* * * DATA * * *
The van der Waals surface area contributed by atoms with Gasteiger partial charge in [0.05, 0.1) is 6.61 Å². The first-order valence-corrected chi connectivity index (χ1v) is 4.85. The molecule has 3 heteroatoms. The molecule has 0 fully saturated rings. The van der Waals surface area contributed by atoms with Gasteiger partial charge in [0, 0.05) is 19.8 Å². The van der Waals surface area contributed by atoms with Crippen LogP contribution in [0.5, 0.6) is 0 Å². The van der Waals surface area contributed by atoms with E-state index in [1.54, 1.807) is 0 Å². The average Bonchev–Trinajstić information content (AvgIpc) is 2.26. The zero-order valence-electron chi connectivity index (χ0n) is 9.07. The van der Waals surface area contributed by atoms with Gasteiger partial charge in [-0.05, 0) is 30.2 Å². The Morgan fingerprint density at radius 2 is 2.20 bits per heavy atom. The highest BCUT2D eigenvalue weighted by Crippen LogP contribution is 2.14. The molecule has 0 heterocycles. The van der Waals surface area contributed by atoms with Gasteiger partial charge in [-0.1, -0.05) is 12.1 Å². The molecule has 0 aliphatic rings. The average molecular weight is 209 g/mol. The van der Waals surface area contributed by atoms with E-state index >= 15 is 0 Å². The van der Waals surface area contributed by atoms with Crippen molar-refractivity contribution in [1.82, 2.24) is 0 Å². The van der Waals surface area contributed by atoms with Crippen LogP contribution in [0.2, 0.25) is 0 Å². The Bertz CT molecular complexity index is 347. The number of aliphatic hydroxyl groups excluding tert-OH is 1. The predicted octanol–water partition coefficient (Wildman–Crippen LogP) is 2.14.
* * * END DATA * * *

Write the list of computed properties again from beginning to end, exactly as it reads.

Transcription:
The van der Waals surface area contributed by atoms with Gasteiger partial charge in [0.05, 0.1) is 6.61 Å². The first-order valence-corrected chi connectivity index (χ1v) is 4.85. The molecule has 3 heteroatoms. The molecule has 0 fully saturated rings. The van der Waals surface area contributed by atoms with Gasteiger partial charge in [0, 0.05) is 19.8 Å². The van der Waals surface area contributed by atoms with Crippen LogP contribution in [0.5, 0.6) is 0 Å². The van der Waals surface area contributed by atoms with E-state index in [1.54, 1.807) is 0 Å². The average Bonchev–Trinajstić information content (AvgIpc) is 2.26. The zero-order valence-electron chi connectivity index (χ0n) is 9.07. The van der Waals surface area contributed by atoms with Gasteiger partial charge in [-0.05, 0) is 30.2 Å². The Morgan fingerprint density at radius 2 is 2.20 bits per heavy atom. The highest BCUT2D eigenvalue weighted by Crippen LogP contribution is 2.14. The molecule has 0 heterocycles. The van der Waals surface area contributed by atoms with Gasteiger partial charge in [-0.1, -0.05) is 12.1 Å². The molecule has 0 aliphatic rings. The average molecular weight is 209 g/mol. The van der Waals surface area contributed by atoms with E-state index >= 15 is 0 Å². The van der Waals surface area contributed by atoms with Crippen molar-refractivity contribution in [1.82, 2.24) is 0 Å². The van der Waals surface area contributed by atoms with Crippen LogP contribution in [0.2, 0.25) is 0 Å². The Bertz CT molecular complexity index is 347. The number of aliphatic hydroxyl groups excluding tert-OH is 1. The predicted octanol–water partition coefficient (Wildman–Crippen LogP) is 2.14.